Mr. Trump’s tariff impositions and threats have drawn condemnation from top Republicans in Congress, but little legislative pushback. After Mr. Trump said last week that he would follow through on steel and aluminum tariffs against Mexico, Canada and the European Union, Speaker Paul D. Ryan of Wisconsin said he disagreed with the decision.
“There are better ways to help American workers and consumers,” Mr. Ryan said. “I intend to keep working with the president on those better options.”
Senator Mitch McConnell of Kentucky, the majority leader, said on Friday in Louisville that “I don’t think anything good will come out of a trade war, and I hope we pull back from the brink here.” But he said Republicans in Congress could do little to stop Mr. Trump’s actions.
“Under the trade law, the president has pretty much all the ability to do these things, so there’s not much we can do to impact it,” Mr. McConnell said. “It’s really an executive branch activity, and he’s got the authority to do what he’s chosen to do. It’s just that I think many of us feel that it shouldn’t be done.”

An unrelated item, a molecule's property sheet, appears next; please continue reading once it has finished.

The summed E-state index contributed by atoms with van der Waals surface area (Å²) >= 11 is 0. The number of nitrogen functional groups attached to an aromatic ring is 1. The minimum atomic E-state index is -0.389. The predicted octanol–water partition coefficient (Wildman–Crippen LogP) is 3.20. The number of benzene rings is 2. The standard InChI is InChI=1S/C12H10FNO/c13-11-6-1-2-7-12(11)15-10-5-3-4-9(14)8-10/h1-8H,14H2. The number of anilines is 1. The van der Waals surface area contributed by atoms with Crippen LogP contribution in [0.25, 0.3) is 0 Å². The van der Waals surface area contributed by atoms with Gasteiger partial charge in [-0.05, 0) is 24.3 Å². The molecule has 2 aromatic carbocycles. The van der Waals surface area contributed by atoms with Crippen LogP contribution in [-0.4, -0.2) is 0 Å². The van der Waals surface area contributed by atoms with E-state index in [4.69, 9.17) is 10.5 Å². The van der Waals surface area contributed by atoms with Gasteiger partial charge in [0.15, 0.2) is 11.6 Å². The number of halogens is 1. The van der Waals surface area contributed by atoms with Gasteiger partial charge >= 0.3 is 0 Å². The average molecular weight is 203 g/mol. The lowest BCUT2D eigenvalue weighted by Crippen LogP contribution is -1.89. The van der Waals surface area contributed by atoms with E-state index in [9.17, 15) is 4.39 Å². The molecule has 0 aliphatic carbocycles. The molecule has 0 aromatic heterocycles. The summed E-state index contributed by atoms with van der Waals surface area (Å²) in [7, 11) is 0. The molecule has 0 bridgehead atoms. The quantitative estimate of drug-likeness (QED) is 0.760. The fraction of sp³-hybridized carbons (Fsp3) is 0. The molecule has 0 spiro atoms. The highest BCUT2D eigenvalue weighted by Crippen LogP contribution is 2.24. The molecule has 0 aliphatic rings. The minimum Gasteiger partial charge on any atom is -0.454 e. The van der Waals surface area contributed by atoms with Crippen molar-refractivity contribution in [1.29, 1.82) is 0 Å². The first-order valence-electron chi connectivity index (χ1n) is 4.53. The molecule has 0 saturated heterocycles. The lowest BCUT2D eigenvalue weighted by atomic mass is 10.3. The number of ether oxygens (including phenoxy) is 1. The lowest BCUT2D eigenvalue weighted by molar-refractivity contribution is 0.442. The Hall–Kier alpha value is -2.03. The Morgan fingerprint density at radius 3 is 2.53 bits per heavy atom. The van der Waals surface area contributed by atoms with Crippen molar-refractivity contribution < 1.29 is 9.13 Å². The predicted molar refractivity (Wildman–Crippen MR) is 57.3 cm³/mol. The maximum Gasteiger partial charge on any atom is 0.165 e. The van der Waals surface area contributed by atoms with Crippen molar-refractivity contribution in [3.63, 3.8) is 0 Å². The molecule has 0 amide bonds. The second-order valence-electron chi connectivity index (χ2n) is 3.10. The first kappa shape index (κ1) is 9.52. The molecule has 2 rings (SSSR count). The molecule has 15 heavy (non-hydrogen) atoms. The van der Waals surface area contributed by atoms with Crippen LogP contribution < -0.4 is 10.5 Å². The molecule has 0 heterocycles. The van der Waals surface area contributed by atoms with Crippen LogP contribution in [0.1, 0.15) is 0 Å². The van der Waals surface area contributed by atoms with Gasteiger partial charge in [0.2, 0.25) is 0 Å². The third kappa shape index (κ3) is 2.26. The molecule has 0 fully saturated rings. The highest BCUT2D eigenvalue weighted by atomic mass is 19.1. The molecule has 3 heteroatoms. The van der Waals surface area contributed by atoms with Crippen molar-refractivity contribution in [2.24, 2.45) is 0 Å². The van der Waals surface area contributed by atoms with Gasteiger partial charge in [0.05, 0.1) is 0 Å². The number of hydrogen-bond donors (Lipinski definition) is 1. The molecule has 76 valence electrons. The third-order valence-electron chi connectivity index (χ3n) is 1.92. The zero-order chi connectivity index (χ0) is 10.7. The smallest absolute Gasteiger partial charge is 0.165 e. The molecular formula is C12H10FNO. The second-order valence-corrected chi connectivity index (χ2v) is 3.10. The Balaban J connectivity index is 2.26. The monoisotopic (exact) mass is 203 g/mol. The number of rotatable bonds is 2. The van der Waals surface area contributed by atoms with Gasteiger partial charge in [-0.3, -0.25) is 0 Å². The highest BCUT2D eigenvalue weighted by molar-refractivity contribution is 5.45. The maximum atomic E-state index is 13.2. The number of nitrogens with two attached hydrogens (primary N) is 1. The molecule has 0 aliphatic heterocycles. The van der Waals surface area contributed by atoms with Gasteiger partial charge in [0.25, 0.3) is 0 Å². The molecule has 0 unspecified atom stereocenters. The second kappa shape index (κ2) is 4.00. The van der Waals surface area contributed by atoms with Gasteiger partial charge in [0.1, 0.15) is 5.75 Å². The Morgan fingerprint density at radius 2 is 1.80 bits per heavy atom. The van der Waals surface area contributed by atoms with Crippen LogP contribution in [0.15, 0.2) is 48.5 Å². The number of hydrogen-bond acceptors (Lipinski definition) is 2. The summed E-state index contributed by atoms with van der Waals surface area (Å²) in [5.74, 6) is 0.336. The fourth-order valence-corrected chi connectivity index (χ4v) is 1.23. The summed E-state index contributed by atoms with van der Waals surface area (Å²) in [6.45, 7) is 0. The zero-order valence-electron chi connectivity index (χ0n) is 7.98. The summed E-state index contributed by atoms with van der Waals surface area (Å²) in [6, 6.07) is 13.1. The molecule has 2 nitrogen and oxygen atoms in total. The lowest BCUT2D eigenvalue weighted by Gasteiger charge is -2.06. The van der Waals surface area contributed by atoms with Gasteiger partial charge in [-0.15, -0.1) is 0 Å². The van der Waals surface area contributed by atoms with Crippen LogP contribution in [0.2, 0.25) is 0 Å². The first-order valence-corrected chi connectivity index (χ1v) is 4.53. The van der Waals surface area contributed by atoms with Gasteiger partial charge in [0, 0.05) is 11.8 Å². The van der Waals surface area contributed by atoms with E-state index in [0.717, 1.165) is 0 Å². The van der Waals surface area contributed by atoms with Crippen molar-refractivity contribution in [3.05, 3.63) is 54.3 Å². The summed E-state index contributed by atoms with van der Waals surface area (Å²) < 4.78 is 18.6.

Republican leaders could try to counter Mr. Trump by working with Democrats to curb Mr. Trump’s trade powers. Senator Mike Lee of Utah has proposed such a bill, which Senator Patrick J. Toomey of Pennsylvania recently endorsed.
But Republican leaders appear to have little appetite for sweeping legislation. Instead, they seem content to advance more targeted measures, such as blocking the administration from softening its punishment of the Chinese telecommunications firm ZTE.
The rhetoric-heavy opposition from congressional Republicans to Mr. Trump’s trade agenda has drawn criticism from some other Republicans who frequently clash with Mr. Trump.